Alcoholic drinks have played a role in society since ancient times — some speculate they existed as far back as 100,000 years ago — and are typically made by fermenting locally available ingredients. In Ethiopia, the largest country in the Horn of Africa, that bountiful commodity is honey, and Ethiopians have a deep history of fermenting it with yeast, water and gesho (a small evergreen shrub) to create t'ej (pronounced tedj), a type of mead, or honey wine. Ethiopia produces 45,000 to 50,000 tons (41,000 to 45,000 metric tons) of honey per year, making it the largest honey producer in Africa, and they use a lot of it to produce their beloved national drink.
The Rich History of T'ej
T'ej isn't just any historical drink: Some historians believe fermented honey wines to be the earliest alcoholic beverages known to man. Excavations from the Aksumite Empire, a civilization that reigned from approximately 100 to 940 B.C. E. in what is now northern Ethiopia and Eritrea, turned up accounts of its use in rituals. Numerous historians and scholars have uncovered texts that show the consumption of honey wine by Ethiopia's nobility and soldiers throughout the region's history. By the 20th century, t'ej was no longer just for high society or a drink enjoyed mostly during rituals and ceremonies, but had become a drink produced mainly in the home and consumed by most Ethiopians.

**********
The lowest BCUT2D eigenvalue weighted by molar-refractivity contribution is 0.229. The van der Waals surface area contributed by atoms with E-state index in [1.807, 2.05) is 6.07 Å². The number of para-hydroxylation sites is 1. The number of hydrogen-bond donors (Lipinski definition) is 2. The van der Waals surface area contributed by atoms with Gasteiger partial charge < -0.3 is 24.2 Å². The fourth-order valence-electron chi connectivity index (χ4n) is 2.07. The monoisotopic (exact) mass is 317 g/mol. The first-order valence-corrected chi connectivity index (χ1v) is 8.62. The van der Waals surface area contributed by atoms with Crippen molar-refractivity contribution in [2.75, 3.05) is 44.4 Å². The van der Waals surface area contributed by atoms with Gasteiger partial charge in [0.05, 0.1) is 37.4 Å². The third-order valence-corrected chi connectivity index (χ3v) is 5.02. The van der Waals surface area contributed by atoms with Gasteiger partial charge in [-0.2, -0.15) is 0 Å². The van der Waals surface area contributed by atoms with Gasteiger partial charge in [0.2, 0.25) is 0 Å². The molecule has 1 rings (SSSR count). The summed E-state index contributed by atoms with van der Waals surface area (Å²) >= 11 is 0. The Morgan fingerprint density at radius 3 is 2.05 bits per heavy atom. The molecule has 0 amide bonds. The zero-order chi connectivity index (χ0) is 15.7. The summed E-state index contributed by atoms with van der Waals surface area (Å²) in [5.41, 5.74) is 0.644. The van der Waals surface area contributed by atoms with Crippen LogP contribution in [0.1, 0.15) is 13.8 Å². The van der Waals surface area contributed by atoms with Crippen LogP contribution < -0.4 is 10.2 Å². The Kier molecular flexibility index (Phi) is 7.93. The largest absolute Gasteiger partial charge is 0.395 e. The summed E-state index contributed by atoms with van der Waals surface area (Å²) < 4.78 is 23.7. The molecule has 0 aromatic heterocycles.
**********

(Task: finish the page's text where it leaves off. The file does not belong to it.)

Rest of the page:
The Role of T'ej in Present-day Ethiopian Society
Today, Ethiopians have neighborhood spots dedicated solely to drinking t'ej, known as t'ej bets, or honey-wine houses, where locals can catch up on community happenings and imbibe with friends. But t'ej bets are heavily divided by gender lines; they're owned by women yet patronized by mostly men. In Ethiopia, culture dictates that women shouldn't go to bars and that men don't make t'ej.
How Is T'ej Made?
Making t'ej requires only four ingredients: honey, yeast, water and gesho. Gesho (Rhamnus prinoides), known as shiny-leaf buckthorn in English, is an African shrub that is used for various nutritional, medicinal and religious purposes. While not exactly in the same botanical family as hops, gesho serves the similar purpose of balancing sweetness by adding a bit of tartness or bitterness and aiding in the fermentation process. Making t'ej is a relatively simple process of combining the ingredients and leaving the mixture to ferment for three to four weeks (see this recipe for more info), but makers often improvise to create variations of flavor and intensity.
T'ej is traditionally served chilled and in a berele — a glass that resembles a beaker. The sweetness of the yellowish-orange elixir pairs especially well with spicy food, typical of Ethiopian cuisine. If you want to imbibe one of the world's oldest alcoholic beverages but can't make it to Ethiopia, try making t'ej at home or visiting an Ethiopian restaurant to get a boozy taste of Ethiopia's history and culture.